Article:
• Bloomberg’s dollar gauge, which tracks the greenback against 10 major peers, was little changed after a two-day decline.
  • “Given that he hasn’t even taken office yet, the Trump rally hasn’t become completely obsolete yet as a theme,” said Ayako Sera, a Tokyo-based strategist at Sumitomo Mitsui Trust Bank Ltd. “But given the big events coming up this week, it’s probably the most sensible thing to do for investors to stay away from trading strongly.”
  • The South Korean won edged 0.1 percent higher as President Park Geun-hye said she’s willing to resign after an influence-peddling scandal.
  • The Chinese yuan gained 0.2 percent after the central bank strengthened the fixing versus the dollar for a second straight day.
  • South Africa’s rand weakened 0.8 percent. President Jacob Zuma survived the most serious challenge to his leadership yet, after a contingent of top officials failed to force him from office during a meeting of the ruling party’s National Executive Committee.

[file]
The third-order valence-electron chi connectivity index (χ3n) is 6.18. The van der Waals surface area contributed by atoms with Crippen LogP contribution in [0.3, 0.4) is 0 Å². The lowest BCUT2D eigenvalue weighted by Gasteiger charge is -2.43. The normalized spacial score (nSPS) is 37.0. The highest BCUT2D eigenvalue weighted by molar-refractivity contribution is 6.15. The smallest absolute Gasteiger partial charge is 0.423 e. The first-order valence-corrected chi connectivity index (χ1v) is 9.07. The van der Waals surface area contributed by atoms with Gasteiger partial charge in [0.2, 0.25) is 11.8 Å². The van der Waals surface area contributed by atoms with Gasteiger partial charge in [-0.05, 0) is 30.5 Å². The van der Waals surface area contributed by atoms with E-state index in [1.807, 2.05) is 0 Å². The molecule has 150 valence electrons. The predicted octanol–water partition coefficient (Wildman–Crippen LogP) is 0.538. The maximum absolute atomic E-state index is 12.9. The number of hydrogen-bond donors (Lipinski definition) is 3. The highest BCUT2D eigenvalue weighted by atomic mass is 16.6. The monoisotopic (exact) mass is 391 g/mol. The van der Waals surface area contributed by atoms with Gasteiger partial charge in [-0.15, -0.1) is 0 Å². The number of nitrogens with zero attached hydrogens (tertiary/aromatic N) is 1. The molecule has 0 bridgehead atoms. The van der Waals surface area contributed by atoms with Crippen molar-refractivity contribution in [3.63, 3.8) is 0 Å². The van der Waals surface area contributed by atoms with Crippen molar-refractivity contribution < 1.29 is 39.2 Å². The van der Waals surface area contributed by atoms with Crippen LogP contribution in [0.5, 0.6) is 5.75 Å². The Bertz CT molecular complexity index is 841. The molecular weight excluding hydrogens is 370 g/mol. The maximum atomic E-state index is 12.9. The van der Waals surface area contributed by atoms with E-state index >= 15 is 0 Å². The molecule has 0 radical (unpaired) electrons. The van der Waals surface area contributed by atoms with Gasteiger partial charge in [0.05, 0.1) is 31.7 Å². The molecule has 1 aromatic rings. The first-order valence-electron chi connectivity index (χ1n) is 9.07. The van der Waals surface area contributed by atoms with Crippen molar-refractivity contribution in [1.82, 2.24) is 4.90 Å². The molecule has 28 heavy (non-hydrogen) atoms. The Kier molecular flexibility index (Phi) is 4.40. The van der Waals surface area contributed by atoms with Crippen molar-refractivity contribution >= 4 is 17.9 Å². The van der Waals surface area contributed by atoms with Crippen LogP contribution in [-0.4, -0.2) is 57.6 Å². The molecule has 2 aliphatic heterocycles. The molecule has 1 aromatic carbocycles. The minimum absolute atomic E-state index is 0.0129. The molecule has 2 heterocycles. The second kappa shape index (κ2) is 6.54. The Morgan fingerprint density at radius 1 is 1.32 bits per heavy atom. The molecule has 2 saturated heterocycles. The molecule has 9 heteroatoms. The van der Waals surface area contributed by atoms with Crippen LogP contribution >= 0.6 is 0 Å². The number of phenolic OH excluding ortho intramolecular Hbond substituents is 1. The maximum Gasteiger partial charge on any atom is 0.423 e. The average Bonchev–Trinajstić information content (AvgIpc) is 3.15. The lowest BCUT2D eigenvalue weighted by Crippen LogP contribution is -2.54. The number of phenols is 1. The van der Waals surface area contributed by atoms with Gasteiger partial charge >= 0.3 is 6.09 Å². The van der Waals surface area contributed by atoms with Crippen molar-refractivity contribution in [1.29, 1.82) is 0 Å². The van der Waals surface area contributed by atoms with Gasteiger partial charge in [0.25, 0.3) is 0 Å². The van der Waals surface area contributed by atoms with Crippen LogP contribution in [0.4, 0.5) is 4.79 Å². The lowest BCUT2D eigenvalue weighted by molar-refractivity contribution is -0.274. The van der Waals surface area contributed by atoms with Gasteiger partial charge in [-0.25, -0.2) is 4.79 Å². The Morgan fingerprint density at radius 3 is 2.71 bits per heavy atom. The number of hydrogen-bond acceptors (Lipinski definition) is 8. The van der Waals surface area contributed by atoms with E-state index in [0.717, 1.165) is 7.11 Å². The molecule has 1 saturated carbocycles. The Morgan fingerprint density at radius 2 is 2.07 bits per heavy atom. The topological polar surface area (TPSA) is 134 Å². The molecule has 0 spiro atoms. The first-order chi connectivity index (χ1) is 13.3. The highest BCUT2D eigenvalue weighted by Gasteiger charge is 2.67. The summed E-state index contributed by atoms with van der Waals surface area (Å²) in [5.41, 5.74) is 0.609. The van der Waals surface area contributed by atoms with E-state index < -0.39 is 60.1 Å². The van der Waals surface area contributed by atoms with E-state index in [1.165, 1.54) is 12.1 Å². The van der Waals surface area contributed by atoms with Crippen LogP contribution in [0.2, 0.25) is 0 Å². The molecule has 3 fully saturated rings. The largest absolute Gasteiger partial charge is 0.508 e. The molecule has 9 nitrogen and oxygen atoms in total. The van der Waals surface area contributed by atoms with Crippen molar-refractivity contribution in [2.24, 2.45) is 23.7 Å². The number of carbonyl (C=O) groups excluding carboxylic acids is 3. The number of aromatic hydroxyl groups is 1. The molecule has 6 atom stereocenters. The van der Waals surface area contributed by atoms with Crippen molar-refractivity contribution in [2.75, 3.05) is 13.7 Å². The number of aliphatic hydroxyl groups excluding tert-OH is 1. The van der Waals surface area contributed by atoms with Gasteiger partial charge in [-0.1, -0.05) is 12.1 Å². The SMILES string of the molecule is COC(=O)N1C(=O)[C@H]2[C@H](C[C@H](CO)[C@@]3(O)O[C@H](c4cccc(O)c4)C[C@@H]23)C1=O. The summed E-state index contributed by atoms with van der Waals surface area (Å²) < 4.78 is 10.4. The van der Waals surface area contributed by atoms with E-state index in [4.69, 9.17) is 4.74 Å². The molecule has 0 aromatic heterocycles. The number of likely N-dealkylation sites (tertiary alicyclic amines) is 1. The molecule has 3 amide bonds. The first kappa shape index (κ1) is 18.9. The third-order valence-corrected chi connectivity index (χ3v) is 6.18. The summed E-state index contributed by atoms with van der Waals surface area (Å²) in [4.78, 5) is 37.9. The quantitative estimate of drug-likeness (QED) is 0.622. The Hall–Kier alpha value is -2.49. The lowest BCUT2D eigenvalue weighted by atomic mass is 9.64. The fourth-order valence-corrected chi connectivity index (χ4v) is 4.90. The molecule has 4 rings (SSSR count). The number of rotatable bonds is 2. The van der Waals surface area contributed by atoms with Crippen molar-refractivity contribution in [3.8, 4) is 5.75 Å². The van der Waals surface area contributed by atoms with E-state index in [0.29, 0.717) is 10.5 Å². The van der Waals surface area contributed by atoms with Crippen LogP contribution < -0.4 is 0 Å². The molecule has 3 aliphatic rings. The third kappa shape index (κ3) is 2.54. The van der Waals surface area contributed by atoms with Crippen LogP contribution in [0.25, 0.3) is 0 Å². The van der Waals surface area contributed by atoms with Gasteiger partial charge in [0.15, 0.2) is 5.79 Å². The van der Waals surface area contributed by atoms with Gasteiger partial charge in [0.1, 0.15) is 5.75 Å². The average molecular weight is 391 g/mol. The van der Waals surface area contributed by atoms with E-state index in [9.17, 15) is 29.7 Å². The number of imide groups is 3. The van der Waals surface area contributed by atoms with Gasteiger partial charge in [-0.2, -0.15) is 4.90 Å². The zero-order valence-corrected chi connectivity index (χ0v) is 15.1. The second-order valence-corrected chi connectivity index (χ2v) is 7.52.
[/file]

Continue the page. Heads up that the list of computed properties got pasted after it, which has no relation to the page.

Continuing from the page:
Stocks

  • The Stoxx Europe 600 Index opened down 0.5 percent. Raiffeisen Bank International AG tumbled 3.3 percent.
  • About the same number of stocks fell as rose on the MSCI Asia Pacific Index, which lost 0.1 percent. Japan’s Topix Index, Australia’s S&P/ASX 200 Index and New Zealand’s S&P/NZX 50 Index were all little changed.
  • The Jakarta Composite Index rose 0.9 percent, the biggest gain among Asian developing-nation equity benchmarks, as India’s Sensex advanced 0.8 percent.
  • The Hang Seng China Enterprises index and Shanghai’s benchmark swang between gains and losses. The central bank is clamping down further on mortgage lending in areas deemed overheated, people with knowledge of the matter said.
  • Futures on the S&P 500 rose 0.1 percent after the underlying benchmark fell from an all-time high Monday, losing at least 0.3 percent.

Bonds

  • Japan, New Zealand and Australian government bonds were all little changed.
  • Ten-year Treasuries yielded 2.31 percent, after falling five basis points last session.